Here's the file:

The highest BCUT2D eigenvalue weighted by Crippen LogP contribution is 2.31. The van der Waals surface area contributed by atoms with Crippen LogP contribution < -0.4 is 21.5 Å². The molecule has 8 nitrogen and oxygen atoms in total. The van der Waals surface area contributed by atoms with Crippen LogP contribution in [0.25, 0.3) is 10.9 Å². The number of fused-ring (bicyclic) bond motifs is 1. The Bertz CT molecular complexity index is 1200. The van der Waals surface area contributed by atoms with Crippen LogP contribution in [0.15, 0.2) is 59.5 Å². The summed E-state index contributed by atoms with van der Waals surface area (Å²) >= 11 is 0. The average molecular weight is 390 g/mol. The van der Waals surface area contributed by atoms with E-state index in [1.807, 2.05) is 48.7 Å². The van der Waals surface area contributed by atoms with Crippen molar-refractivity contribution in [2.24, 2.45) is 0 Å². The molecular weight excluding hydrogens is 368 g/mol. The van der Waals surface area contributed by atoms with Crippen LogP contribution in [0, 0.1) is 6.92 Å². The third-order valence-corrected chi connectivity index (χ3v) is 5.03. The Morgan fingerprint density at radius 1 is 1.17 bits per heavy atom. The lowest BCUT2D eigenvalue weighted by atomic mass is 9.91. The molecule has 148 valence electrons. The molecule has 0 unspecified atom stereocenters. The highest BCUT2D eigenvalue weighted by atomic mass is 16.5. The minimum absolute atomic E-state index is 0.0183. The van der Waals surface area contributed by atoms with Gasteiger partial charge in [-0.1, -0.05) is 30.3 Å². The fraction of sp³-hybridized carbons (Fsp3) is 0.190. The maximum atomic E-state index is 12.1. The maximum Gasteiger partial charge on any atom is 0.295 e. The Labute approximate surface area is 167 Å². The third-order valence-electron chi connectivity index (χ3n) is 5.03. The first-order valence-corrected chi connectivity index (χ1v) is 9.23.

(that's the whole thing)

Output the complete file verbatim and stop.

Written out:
The highest BCUT2D eigenvalue weighted by Crippen LogP contribution is 2.31. The van der Waals surface area contributed by atoms with Crippen LogP contribution < -0.4 is 21.5 Å². The molecule has 8 nitrogen and oxygen atoms in total. The van der Waals surface area contributed by atoms with Crippen LogP contribution in [0.25, 0.3) is 10.9 Å². The number of fused-ring (bicyclic) bond motifs is 1. The Bertz CT molecular complexity index is 1200. The van der Waals surface area contributed by atoms with Crippen LogP contribution in [0.15, 0.2) is 59.5 Å². The summed E-state index contributed by atoms with van der Waals surface area (Å²) >= 11 is 0. The average molecular weight is 390 g/mol. The van der Waals surface area contributed by atoms with E-state index in [1.807, 2.05) is 48.7 Å². The van der Waals surface area contributed by atoms with Crippen molar-refractivity contribution in [2.24, 2.45) is 0 Å². The molecular weight excluding hydrogens is 368 g/mol. The van der Waals surface area contributed by atoms with Crippen LogP contribution in [0, 0.1) is 6.92 Å². The third-order valence-corrected chi connectivity index (χ3v) is 5.03. The Morgan fingerprint density at radius 1 is 1.17 bits per heavy atom. The lowest BCUT2D eigenvalue weighted by atomic mass is 9.91. The molecule has 148 valence electrons. The molecule has 0 unspecified atom stereocenters. The highest BCUT2D eigenvalue weighted by atomic mass is 16.5. The minimum absolute atomic E-state index is 0.0183. The van der Waals surface area contributed by atoms with Gasteiger partial charge in [-0.1, -0.05) is 30.3 Å². The fraction of sp³-hybridized carbons (Fsp3) is 0.190. The maximum atomic E-state index is 12.1. The maximum Gasteiger partial charge on any atom is 0.295 e. The Labute approximate surface area is 167 Å². The third-order valence-electron chi connectivity index (χ3n) is 5.03. The first-order valence-corrected chi connectivity index (χ1v) is 9.23.